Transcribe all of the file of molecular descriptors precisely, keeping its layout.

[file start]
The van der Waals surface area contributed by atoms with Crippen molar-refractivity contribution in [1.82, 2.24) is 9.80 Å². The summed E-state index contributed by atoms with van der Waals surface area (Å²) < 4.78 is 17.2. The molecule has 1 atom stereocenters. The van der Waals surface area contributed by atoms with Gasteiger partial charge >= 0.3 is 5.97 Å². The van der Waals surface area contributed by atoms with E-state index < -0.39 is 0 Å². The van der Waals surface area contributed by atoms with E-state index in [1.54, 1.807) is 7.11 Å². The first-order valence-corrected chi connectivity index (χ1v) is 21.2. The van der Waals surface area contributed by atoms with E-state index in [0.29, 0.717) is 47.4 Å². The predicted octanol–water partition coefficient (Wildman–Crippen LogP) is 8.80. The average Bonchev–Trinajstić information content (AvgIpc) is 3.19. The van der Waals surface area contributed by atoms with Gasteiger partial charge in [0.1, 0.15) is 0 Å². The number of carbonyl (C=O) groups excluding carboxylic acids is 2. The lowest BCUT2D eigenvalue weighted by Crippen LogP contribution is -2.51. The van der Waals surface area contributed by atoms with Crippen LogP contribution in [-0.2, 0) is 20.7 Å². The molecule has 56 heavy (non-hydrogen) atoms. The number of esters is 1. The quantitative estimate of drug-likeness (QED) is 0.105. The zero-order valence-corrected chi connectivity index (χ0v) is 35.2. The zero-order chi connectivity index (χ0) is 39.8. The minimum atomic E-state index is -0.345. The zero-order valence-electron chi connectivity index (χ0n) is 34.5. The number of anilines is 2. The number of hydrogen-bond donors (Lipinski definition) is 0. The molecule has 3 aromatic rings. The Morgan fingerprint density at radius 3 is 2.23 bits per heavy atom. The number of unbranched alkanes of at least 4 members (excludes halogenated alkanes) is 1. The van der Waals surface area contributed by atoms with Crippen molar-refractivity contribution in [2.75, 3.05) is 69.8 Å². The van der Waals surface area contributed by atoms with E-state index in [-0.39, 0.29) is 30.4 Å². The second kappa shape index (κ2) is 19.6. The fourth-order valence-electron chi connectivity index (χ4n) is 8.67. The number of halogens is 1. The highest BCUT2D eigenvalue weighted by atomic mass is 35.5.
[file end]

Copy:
The van der Waals surface area contributed by atoms with Crippen molar-refractivity contribution in [1.82, 2.24) is 9.80 Å². The summed E-state index contributed by atoms with van der Waals surface area (Å²) < 4.78 is 17.2. The molecule has 1 atom stereocenters. The van der Waals surface area contributed by atoms with Gasteiger partial charge >= 0.3 is 5.97 Å². The van der Waals surface area contributed by atoms with E-state index < -0.39 is 0 Å². The van der Waals surface area contributed by atoms with E-state index in [1.54, 1.807) is 7.11 Å². The first-order valence-corrected chi connectivity index (χ1v) is 21.2. The van der Waals surface area contributed by atoms with E-state index in [0.29, 0.717) is 47.4 Å². The predicted octanol–water partition coefficient (Wildman–Crippen LogP) is 8.80. The average Bonchev–Trinajstić information content (AvgIpc) is 3.19. The van der Waals surface area contributed by atoms with Gasteiger partial charge in [0.1, 0.15) is 0 Å². The number of carbonyl (C=O) groups excluding carboxylic acids is 2. The lowest BCUT2D eigenvalue weighted by Crippen LogP contribution is -2.51. The van der Waals surface area contributed by atoms with Crippen LogP contribution in [-0.2, 0) is 20.7 Å². The molecule has 56 heavy (non-hydrogen) atoms. The number of esters is 1. The quantitative estimate of drug-likeness (QED) is 0.105. The zero-order valence-corrected chi connectivity index (χ0v) is 35.2. The zero-order chi connectivity index (χ0) is 39.8. The minimum atomic E-state index is -0.345. The zero-order valence-electron chi connectivity index (χ0n) is 34.5. The number of anilines is 2. The number of hydrogen-bond donors (Lipinski definition) is 0. The molecule has 3 aromatic rings. The Morgan fingerprint density at radius 3 is 2.23 bits per heavy atom. The number of unbranched alkanes of at least 4 members (excludes halogenated alkanes) is 1. The van der Waals surface area contributed by atoms with Crippen molar-refractivity contribution in [2.75, 3.05) is 69.8 Å². The van der Waals surface area contributed by atoms with E-state index in [-0.39, 0.29) is 30.4 Å². The second kappa shape index (κ2) is 19.6. The fourth-order valence-electron chi connectivity index (χ4n) is 8.67. The number of halogens is 1. The highest BCUT2D eigenvalue weighted by atomic mass is 35.5.